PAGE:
Thalidomide was found to actually heal the patient’s leprosy skin lesions. When Dr. Sheskin stopped prescribing thalidomide to his patient, he saw that the skin lesions reappeared and worsened. Although he couldn’t cure the patient of the disease, he could help to stop the painful symptoms from occurring. Dr. Sheskin just repurposed a drug by chance!

Fast forward to today, and thalidomide is now an FDA-approved drug for leprosy and multiple myeloma, which is a type of blood cancer. Because of its scandal back in the early 1960s, thalidomide is heavily regulated by the System for Thalidomide Education and Prescribing Safety (S.T.E.P.S.) program. The S.T.E.P.S. program ensures that patients and pharmacists understand the risks of taking and prescribing thalidomide with clear product labelling, educational materials and consent forms.

Dr. Sheskin’s story shows that context is key when discussing the history and usage of a drug. In his particular context, he helped to transform a patient’s life. This man was living with a chronic, terminal illness and Dr. Sheskin provided relief and hope for a better quality of life. His story is a testament to the fact that a drug can make the right difference, to the right patient, when given in the right context.

Where does this leave sodium valproate? Today, sodium valproate is still widely used for its original purpose of treating epilepsy and bi-polar disorder. Because of the scandal in the 1990s, sodium valproate is no longer prescribed to pregnant women. Doctors now understand the full risks, benefits and usage of the drug, thus allowing them to address patient safety concerns immediately and ensure that the drug is taken safely.

In terms of repurposing the drug, sodium valproate is now being looked at as a possible repurposed treatment for the rare disease, Wolfram Syndrome, at The University of Birmingham. Timothy Barrett and his team found that sodium valproate can cross the blood-brain barrier and increase the expression of Wolfram protein, ER chaperone and p21cip in affected cells.

It is because of the sodium valproate scandal in the 1990s that Birmingham’s clinical trial team now has a complete safety profile of the drug. They know and understand the risks, benefits and possible side effects of taking the drug, and can now use it effectively and ethically to potentially delay the progression of Wolfram Syndrome in patients.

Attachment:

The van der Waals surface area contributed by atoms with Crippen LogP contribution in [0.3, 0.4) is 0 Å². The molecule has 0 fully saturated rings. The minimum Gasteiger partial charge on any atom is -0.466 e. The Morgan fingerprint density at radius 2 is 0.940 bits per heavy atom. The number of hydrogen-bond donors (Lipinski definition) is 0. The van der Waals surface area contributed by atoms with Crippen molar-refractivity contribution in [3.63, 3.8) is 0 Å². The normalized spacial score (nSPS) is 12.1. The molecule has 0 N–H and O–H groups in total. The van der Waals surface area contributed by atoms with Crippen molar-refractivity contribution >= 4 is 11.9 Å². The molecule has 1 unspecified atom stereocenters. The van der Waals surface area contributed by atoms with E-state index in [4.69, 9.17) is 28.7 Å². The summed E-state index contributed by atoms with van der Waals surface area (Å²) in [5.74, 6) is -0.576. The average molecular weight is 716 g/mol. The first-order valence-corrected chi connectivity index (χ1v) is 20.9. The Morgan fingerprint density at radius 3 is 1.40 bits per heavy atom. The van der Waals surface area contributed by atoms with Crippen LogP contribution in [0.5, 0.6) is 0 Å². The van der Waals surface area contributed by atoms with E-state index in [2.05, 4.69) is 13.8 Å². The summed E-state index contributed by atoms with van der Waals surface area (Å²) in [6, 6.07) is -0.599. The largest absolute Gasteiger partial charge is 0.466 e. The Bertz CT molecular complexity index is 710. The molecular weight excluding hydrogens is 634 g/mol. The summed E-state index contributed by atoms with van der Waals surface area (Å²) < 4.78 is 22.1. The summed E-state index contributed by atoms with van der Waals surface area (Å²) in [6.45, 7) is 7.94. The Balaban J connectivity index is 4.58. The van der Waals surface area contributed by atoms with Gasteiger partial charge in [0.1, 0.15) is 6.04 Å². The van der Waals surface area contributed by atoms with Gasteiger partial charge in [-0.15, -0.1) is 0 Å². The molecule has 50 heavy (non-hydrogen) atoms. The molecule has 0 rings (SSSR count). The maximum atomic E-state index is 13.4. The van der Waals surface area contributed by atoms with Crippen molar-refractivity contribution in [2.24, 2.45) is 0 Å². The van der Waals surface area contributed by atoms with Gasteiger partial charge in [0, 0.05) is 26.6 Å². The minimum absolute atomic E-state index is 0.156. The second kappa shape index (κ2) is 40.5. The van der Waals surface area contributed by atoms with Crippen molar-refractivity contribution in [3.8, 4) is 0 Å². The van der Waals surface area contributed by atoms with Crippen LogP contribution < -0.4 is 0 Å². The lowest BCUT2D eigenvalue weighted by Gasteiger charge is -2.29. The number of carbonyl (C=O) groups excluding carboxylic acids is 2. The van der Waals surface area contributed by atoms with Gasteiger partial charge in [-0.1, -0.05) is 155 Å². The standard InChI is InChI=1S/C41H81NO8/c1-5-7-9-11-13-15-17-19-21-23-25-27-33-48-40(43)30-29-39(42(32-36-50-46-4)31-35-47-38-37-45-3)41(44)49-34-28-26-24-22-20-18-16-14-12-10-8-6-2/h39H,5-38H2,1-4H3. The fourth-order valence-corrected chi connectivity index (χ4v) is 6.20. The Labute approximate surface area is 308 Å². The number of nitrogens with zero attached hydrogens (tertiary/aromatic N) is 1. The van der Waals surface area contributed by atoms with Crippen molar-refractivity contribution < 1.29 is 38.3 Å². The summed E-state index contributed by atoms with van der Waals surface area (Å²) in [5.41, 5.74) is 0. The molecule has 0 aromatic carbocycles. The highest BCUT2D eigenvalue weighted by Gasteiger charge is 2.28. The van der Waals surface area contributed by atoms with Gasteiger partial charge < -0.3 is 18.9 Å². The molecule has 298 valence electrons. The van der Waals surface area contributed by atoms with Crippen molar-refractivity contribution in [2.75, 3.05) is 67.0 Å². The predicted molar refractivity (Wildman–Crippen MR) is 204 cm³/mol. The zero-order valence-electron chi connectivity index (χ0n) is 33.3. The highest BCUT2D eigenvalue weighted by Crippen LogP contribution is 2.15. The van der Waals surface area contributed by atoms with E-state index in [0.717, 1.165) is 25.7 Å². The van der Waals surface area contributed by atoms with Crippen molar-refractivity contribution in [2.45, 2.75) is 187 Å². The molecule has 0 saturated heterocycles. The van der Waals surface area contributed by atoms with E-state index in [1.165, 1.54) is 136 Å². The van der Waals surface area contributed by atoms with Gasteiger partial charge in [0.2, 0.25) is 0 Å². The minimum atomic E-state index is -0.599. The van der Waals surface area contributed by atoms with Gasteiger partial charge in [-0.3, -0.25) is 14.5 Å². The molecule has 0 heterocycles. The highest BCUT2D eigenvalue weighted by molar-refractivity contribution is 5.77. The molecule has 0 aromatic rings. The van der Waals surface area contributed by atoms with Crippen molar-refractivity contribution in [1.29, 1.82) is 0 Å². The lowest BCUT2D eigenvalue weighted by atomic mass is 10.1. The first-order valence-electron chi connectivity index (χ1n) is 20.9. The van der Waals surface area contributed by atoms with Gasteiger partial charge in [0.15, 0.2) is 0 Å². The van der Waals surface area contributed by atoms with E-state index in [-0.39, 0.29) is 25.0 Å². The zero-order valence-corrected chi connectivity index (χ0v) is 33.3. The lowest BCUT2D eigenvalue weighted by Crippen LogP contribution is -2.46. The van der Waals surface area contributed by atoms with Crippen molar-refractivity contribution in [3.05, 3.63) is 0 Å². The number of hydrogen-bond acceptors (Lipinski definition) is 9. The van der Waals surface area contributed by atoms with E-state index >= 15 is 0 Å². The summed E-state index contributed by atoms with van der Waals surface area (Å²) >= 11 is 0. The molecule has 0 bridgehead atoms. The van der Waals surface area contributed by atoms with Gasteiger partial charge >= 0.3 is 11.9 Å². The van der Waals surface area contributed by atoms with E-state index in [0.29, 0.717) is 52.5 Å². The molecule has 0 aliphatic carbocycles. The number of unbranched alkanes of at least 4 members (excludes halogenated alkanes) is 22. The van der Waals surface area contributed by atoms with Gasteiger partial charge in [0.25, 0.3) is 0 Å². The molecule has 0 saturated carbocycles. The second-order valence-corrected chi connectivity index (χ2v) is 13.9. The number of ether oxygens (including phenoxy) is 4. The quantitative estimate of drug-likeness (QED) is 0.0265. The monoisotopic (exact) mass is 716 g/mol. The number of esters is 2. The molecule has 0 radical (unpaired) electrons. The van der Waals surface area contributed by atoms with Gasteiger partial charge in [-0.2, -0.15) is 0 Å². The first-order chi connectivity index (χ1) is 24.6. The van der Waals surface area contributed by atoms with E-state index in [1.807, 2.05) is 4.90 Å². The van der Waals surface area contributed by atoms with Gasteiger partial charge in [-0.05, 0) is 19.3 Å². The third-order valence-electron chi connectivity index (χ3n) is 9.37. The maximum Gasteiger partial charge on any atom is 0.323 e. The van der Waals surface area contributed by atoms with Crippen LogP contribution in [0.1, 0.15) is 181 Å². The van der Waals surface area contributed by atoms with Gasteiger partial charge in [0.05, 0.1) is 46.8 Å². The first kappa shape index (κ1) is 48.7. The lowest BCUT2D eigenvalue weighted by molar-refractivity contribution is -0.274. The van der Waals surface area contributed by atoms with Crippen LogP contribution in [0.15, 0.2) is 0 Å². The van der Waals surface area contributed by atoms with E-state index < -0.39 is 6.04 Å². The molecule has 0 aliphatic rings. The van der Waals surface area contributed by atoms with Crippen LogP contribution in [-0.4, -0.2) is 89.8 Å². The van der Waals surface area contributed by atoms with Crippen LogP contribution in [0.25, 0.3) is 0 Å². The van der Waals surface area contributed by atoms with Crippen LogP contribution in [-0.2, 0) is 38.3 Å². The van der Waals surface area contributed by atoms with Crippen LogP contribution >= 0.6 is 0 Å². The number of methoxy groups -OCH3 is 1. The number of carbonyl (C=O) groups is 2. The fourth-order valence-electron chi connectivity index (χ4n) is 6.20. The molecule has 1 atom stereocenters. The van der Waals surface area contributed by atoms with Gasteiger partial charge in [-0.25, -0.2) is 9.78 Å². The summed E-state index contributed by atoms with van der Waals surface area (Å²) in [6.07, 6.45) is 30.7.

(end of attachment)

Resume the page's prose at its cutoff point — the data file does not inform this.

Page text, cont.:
A Tale of Two Contexts: The Lesson Learned

As you can see, depending on the context, these drugs take on two very different lives: one positive and one negative. If there is anything to take away from this tale, it is this: thorough clinical research must be done to ensure the safety of patients before bringing any treatment to trial or market. Sales cannot come before patient safety. Rushing a new “Wonder Drug” through drug development and testing without adhering to patient safety and regulation will only lead to undue harm. Accurate and exhaustive clinical data is needed to fully understand a drug’s makeup and composition before looking to bring it to patients. Nothing can compensate for a lack of scientific knowledge, evidence or data.

The thalidomide and sodium valproate scandals revealed what a drastic oversight in patient safety and regulation can result in. At Findacure, we often talk about the power of drug repurposing, as it helps to accelerate research and bring new treatments to patients quickly. We tell this tale of context because we want to highlight the importance of ensuring that a drug which is being rushed to clinical trials in an effort to save time is rigorously tested, monitored and approved before reaching patients. Every repurposed drug must be clinically proven to do no harm and demonstrate its ability to make a positive, measurable impact on a patient’s life. Only then is a drug repurposing project successful and safe.

Want to learn more? Watch our webinars “Intro to Drug Repurposing for Small Patient Groups” and “Drug repurposing as a strategy for rare disease charities” below!